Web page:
AFTER last evening’s torrential rains led to 10 areas of Bangkok being flooded which in turn triggered severe traffic problems, the Geo-Informatics and Space Technology Development Agency came out today to say that the rains are seasonal with only a small influence from the La Niña weather phenomenon.
Dr Anond Snidvongs, GISTDA’s executive director told Thai News Agency this morning that the rains and floods this year are not near the level of 2011’s massive flooding.
He added that this year’s rainy season should not be longer than usual but people have to carefully watch for more rains that two monsoon storms will trigger.
Yesterday the heaviest rainfall was recorded in Bang Sue district with record high 100 mm, turning 12 locations into small klongs of between 5-30 cm in depth such as areas in front of Pongpetch market, in front of the Constitutional Court and TOT Chaengwattana, Bang Khen circle on Pahonyothin road, Sapan Dam tunnel on Kamphaeng Phet road, in front of Amornphan market, Taopon intersection among others, Thai PBS English News said today.
A netizen by the name of Nuttharudee Non posted a message on his Facebook page, saying he was caught in the traffic at Lat Phrao intersection for about four hours as his wife was waiting at Central Lat Phrao for him to pick her up. Then she bought food and water and walked all the way to his stationary car to take over the steering wheel.
Both had dinner in the car as they waited for traffic to ease somewhat to allow their car to crawl slowly forward, Thai PBS English News added.
The Thai Meteorological Department forecasts that up to 6 a.m. tomorrow morning Bangkok and vicinity will be cloudy with 80% chance of thundershowers and isolated heavy rain from afternoon to evening.
People in the North, Central, East, Lower Northeast and upper South were warned to beware of severe conditions up to October 9, 2016.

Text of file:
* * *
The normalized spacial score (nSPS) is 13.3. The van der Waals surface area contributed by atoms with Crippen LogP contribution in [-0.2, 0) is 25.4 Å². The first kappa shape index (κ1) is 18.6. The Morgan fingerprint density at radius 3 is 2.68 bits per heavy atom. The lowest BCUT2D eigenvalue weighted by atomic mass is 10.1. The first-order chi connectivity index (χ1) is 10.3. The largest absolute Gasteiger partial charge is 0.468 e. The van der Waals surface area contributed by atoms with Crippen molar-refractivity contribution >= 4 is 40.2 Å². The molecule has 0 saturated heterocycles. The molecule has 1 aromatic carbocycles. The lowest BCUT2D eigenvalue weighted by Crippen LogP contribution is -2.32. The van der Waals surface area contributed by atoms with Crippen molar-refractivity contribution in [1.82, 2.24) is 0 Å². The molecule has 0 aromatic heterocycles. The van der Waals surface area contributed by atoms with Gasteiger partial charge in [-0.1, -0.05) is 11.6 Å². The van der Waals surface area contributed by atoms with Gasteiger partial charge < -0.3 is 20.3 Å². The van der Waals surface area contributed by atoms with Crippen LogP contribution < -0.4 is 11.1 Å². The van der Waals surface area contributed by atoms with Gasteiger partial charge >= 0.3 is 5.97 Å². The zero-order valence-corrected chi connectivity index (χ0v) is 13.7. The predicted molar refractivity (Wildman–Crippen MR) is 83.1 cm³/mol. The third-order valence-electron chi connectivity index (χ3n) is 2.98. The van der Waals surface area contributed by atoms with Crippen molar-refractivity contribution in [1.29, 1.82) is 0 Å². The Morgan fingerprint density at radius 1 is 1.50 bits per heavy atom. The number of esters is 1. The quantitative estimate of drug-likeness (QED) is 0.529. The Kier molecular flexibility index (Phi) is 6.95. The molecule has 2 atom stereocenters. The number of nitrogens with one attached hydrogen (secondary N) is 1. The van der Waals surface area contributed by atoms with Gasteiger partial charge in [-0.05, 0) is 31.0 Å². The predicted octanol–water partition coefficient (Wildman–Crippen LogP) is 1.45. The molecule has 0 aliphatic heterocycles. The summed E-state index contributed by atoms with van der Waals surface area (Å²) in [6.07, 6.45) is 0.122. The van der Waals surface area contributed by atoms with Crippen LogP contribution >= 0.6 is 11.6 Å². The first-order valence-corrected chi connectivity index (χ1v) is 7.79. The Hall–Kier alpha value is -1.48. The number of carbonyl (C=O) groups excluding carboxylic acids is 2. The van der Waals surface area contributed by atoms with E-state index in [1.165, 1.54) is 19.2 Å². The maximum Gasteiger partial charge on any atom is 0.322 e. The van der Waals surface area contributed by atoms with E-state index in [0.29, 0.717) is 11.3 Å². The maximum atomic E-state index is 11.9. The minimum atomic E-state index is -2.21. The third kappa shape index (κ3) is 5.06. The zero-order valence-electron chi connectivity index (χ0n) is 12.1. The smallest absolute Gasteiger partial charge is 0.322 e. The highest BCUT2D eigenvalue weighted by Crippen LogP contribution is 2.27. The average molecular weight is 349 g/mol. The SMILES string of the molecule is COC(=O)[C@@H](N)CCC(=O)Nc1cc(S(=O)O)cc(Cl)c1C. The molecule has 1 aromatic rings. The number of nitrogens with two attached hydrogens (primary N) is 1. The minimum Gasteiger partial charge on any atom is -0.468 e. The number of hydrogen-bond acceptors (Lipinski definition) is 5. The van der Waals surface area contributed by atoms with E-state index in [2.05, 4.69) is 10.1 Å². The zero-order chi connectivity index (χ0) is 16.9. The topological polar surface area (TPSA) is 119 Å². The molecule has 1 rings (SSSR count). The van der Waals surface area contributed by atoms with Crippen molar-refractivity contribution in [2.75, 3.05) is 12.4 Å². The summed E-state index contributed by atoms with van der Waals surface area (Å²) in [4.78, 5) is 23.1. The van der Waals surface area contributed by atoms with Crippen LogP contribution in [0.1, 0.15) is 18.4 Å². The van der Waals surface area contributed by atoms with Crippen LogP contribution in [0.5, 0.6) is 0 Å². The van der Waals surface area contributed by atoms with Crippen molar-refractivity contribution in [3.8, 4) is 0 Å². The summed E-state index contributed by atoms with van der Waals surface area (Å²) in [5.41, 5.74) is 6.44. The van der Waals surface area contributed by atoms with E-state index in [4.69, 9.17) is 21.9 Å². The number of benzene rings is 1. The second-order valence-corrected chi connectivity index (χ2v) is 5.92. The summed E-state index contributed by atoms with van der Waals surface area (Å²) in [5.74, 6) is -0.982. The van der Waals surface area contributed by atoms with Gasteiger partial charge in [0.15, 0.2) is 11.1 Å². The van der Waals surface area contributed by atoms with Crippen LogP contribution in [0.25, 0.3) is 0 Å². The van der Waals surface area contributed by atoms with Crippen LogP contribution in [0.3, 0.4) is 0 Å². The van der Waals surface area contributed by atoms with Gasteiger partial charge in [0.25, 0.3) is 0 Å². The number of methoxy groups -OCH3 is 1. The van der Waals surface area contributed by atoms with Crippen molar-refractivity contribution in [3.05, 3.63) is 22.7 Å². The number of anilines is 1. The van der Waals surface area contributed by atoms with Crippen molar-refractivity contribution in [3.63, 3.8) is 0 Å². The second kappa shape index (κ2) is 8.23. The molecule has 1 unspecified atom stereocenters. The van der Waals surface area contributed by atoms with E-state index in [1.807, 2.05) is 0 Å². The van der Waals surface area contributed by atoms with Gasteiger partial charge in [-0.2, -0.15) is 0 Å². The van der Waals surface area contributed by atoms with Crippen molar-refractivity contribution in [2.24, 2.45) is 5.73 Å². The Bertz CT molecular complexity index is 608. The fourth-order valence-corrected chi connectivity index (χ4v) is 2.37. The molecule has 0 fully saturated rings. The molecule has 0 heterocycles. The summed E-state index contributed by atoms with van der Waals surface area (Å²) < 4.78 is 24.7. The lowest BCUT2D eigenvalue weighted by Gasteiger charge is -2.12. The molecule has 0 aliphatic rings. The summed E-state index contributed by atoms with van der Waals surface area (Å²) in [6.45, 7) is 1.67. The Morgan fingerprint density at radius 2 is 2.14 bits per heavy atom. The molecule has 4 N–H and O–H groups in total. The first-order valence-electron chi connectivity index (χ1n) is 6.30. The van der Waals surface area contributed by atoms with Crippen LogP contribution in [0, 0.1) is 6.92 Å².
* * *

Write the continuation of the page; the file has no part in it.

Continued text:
During La Niña years, the formation of tropical cyclones, along with the subtropical ridge position, shifts westward across the western Pacific ocean, which increases the landfall threat to China, according to a recent CNN report.
In March 2008, La Niña caused a drop in sea surface temperatures over Southeast Asia by 2 °C. It also caused heavy rains over Malaysia, the Philippines, and Indonesia
Because La Niña is hot on El Niño’s heels, the most consistent and significant impact will be noticed in the regions that border the Pacific Ocean, where the winds and ocean temperatures show the greatest variation. Wetter than normal conditions are likely for northern Australia and Indonesia, as well as the Philippines.
This rainfall will be welcome in some areas, as El Niño fueled droughts have plagued much of Southeast Asia for the past several months.
However, it’s not all positive.
“La Niña increases the risk of intense storms and tropical cyclones for Australia’s east coast,” Dr Agus Santoso, a senior scientist at the University of New South Wales, told CNN.
“While La Niña brings more rain which is good for farming, there are concerns. Flood mitigation measures should be in place.”
TOP: People struggle home in badly-flooded Bang Sue area last night. Photo: Thai PBS English News
INSET: A map showing the flood situation in Thailand which was updated this morning by Thaiflood.com
Compiled by Thai Residents reporters